This section illustrates how to specify denominator definitions in a simple table. Using Denominator Definitions to Display Basic Frequency Counts and Percentages illustrates how to specify denominator definitions in a table that is composed of multiple subtables. For more examples of denominator definitions, see "How Percentages Are Calculated" in Chapter 3, "Details of TABULATE Processing" in SAS Guide to TABULATE Processing.

### Specifying a Denominator for the PCTN Statistic

The following PROC TABULATE step calculates the N statistic and three different versions of PCTN using the data set ENERGY .
```proc tabulate data=energy;
class division type;
table division*
(n='Number of customers'
pctn<type>='% of row' [1]
pctn<division>='% of column'  [2]
pctn='% of all customers'), [3]
type/rts=50;
title 'Number of Users in Each Division';
run;```

The TABLE statement creates a row for each value of Division and a column for each value of Type. Within each row, the TABLE statement nests four statistics: N and three different calculations of PCTN (see Three Different Uses of the PCTN Statistic with Frequency Counts Highlighted ). Each occurrence of PCTN uses a different denominator definition.

1. `<type>` sums the frequency counts for all occurrences of Type within the same value of Division. Thus, for Division=1, the denominator is 6 + 6, or 12.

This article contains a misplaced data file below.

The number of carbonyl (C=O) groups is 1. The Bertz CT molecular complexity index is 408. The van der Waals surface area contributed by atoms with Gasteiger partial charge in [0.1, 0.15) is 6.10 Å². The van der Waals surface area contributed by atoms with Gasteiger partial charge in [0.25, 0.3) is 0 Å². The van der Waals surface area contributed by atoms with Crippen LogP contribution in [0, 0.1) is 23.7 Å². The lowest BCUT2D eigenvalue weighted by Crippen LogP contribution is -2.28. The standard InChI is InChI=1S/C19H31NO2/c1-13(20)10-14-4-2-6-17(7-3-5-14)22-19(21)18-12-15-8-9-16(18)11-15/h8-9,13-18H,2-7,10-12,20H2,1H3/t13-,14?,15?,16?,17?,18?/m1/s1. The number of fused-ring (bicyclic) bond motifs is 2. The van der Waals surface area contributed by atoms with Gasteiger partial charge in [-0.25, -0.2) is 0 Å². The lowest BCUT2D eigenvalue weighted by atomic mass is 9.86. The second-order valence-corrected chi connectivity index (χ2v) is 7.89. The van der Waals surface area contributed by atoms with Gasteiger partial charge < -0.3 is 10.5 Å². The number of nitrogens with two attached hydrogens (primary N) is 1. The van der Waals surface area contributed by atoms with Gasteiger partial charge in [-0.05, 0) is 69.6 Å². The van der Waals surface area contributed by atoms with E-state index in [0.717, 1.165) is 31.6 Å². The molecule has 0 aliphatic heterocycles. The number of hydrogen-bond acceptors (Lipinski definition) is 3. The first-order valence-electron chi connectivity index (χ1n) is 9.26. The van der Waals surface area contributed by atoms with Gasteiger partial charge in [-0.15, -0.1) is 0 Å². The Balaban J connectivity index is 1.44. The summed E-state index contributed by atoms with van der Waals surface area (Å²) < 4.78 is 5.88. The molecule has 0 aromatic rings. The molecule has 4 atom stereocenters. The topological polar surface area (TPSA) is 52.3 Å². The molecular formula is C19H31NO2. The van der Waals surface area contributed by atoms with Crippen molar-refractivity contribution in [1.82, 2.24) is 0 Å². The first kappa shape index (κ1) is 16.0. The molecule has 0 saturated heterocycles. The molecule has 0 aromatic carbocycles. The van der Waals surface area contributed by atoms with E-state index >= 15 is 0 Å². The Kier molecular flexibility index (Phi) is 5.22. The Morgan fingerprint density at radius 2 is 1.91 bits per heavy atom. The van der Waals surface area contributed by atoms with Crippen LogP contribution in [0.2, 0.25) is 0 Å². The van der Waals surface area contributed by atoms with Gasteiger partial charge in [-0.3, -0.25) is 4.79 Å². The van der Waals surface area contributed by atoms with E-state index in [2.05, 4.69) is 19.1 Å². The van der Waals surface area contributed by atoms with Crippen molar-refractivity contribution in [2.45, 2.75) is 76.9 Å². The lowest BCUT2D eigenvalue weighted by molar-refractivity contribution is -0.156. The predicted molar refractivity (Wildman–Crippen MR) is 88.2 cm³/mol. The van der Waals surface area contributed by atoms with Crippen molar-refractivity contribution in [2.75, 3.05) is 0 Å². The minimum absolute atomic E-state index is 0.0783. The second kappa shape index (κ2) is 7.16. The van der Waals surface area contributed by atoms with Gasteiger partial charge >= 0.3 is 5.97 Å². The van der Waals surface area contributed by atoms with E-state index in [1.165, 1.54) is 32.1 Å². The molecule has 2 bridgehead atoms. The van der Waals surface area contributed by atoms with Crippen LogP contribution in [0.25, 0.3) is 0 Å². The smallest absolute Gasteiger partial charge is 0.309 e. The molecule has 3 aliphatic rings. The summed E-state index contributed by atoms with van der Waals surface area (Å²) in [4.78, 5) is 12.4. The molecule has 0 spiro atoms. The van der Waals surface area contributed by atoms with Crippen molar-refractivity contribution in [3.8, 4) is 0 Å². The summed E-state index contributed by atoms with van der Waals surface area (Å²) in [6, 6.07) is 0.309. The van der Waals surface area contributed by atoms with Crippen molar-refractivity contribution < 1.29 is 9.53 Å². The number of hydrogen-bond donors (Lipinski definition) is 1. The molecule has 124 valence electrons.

2. `<division>` sums the frequency counts for all occurrences of Division within the same value of Type. Thus, for Type=1, the denominator is 6 + 3 + 8 + 5, or 22.

3. The third use of PCTN has no denominator definition. Omitting a denominator definition is the same as including all class variables in the denominator definition. Thus, for all cells, the denominator is 6 + 3 + 8 + 5 + 6 + 3 + 8 + 5, or 44.

### Specifying a Denominator for the PCTSUM Statistic

The following PROC TABULATE step sums expenditures for each combination of Type and Division and calculates three different versions of PCTSUM.
```proc tabulate data=energy format=8.2;
class division type;
var expenditures;
table division*
(sum='Expenditures'*f=dollar10.2
pctsum<type>='% of row' [1]
pctsum<division>='% of column' [2]
pctsum='% of all customers'), [3]
type*expenditures/rts=40;
title 'Expenditures in Each Division';
run;```